Pocket Presence: Aaron Rodgers The Latest Sports Figure Profiled On "60 Minutes"
Packers QB AARON RODGERS last night was the latest pro sports figure to be profiled on CBS’ “60 Minutes,” with CBS’ Scott Pelley saying Rodgers “seems made for Green Bay,” the smallest market in the NFL. Pelley: “Early in his career, Rogers was considered too small to compete but he scrambled to a Super Bowl victory and became the NFL’s Most Valuable Player.” Rodgers said, “That’s why Green Bay and I get along pretty well. We’ve had that underdog story as part of our history.” Pelley noted the Packers are the only publicly-owned team in the NFL and asked Rodgers, “Is there a drawback to not having a big, powerful owner, not to have JERRY JONES or a ROBERT KRAFT?” Rodgers: “No, I think it’s great. You don’t have somebody who has a ton of money but doesn’t know a whole lot about football trying to tell you what to do.” Pelley also noted that “with so many fans, we were surprised when we noticed that Rodgers doesn’t like being a celebrity all that much.” Packers WR GREG JENNINGS said, “He’s sensitive so you’ve got to be careful what you say around him. … Once he sees this interview, he’s going to be sensitive to the fact that we’re saying he’s sensitive.”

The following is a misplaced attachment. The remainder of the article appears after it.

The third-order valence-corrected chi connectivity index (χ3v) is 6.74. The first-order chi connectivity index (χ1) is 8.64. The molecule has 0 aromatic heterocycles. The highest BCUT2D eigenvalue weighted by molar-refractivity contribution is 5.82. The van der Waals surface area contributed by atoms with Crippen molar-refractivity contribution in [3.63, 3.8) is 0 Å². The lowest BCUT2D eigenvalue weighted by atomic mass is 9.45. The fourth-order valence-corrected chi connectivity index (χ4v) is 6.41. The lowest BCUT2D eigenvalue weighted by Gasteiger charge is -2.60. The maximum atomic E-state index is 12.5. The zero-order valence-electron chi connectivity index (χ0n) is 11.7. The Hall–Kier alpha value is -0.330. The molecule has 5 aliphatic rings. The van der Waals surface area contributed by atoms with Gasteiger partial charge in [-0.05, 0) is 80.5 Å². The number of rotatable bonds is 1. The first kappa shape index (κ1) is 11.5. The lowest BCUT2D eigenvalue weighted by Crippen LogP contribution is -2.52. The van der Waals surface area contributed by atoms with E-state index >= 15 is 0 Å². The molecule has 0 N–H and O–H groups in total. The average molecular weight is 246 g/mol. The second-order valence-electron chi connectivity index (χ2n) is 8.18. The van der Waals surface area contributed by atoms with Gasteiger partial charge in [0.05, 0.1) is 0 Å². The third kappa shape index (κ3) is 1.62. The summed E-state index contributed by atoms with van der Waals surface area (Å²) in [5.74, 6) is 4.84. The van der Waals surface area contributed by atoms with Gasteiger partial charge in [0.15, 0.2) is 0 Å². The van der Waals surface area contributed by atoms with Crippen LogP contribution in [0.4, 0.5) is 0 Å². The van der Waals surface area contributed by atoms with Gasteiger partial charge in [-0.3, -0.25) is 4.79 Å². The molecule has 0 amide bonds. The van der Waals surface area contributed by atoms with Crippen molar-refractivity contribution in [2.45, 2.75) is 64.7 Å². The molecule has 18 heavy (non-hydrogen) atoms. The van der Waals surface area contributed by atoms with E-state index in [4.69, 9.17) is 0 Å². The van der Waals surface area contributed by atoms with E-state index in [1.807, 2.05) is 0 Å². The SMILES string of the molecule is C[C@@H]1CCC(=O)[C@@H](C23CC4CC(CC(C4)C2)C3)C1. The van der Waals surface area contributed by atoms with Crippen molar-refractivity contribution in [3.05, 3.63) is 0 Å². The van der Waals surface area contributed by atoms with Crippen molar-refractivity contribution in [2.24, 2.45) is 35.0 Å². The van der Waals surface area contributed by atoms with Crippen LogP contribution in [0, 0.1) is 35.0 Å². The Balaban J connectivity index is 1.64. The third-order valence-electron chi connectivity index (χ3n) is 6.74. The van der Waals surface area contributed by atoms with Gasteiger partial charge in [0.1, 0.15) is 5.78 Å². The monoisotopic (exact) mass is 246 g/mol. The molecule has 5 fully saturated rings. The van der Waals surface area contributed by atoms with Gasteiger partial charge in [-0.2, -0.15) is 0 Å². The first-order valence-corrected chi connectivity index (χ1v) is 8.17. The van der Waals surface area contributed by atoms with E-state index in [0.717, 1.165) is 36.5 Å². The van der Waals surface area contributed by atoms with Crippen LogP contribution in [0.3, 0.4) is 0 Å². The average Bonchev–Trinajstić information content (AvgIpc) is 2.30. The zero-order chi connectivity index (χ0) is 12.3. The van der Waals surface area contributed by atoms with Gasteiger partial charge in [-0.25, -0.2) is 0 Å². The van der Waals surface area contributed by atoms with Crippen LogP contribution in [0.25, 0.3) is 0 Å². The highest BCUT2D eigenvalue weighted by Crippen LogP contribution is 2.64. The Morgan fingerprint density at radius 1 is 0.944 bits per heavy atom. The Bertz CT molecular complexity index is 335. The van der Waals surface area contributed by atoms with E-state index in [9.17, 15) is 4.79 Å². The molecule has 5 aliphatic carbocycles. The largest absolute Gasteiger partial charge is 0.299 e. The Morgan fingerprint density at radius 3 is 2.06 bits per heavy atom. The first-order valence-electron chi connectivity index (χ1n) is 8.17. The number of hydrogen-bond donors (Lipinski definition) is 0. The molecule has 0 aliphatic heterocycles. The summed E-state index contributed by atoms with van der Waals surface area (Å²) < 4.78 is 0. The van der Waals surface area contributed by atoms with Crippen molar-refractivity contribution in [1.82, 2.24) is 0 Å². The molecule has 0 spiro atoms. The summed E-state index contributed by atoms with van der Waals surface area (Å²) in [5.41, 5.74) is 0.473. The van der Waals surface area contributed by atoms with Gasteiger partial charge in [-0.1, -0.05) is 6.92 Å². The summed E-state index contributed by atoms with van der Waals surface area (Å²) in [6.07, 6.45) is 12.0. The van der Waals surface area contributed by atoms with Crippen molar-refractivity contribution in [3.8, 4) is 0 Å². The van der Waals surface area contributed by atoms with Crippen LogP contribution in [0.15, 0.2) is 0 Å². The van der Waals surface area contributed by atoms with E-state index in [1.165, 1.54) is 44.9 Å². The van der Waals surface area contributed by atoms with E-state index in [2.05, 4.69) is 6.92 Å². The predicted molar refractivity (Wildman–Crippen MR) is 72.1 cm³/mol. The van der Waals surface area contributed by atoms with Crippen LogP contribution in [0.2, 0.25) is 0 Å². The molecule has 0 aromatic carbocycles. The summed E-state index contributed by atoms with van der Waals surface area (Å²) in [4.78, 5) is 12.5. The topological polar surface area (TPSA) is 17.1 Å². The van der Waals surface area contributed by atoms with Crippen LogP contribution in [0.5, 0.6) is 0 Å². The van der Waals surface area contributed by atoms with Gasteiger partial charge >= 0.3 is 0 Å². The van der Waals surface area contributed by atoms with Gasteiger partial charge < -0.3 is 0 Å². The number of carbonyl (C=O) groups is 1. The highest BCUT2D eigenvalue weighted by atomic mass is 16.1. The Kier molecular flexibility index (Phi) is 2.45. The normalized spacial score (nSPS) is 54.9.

HEAD GAMES: Pelley asked Rodgers about a hit he took against the Lions almost two months before playing in Super Bowl XLV, which Rodgers said was a “scary situation” because he sustained a concussion on the play. Rodgers said he does not “remember those moments after that concussion,” but he said the “instincts I had” were to tell the referee that was fine, “I’m good, but of course I wasn’t.” Rodgers: “That’s a situation where you learn from [it] and you learn the most important thing is being able to have cognitive brain function post-career than trying to be a tough guy.” Pelley said, “There’s something about getting hit in the head that makes you a smarter quarterback.” Rodgers replied, “I think so.” Rodgers said he feels like NFL defenses every game are “trying to take me out.” Referencing the Saints’ bounty scandal, Rodgers said, “I’ve never felt like there’s been money on my head but that’s what happens. The defense is trying to either knock you out of the game or knock you out of your rhythm.” Rodgers said of other teams utilizing a bounty program, "It’s not outside the realm of thinking there could have been other teams that had similar systems” (“60 Minutes,” CBS, 11/4).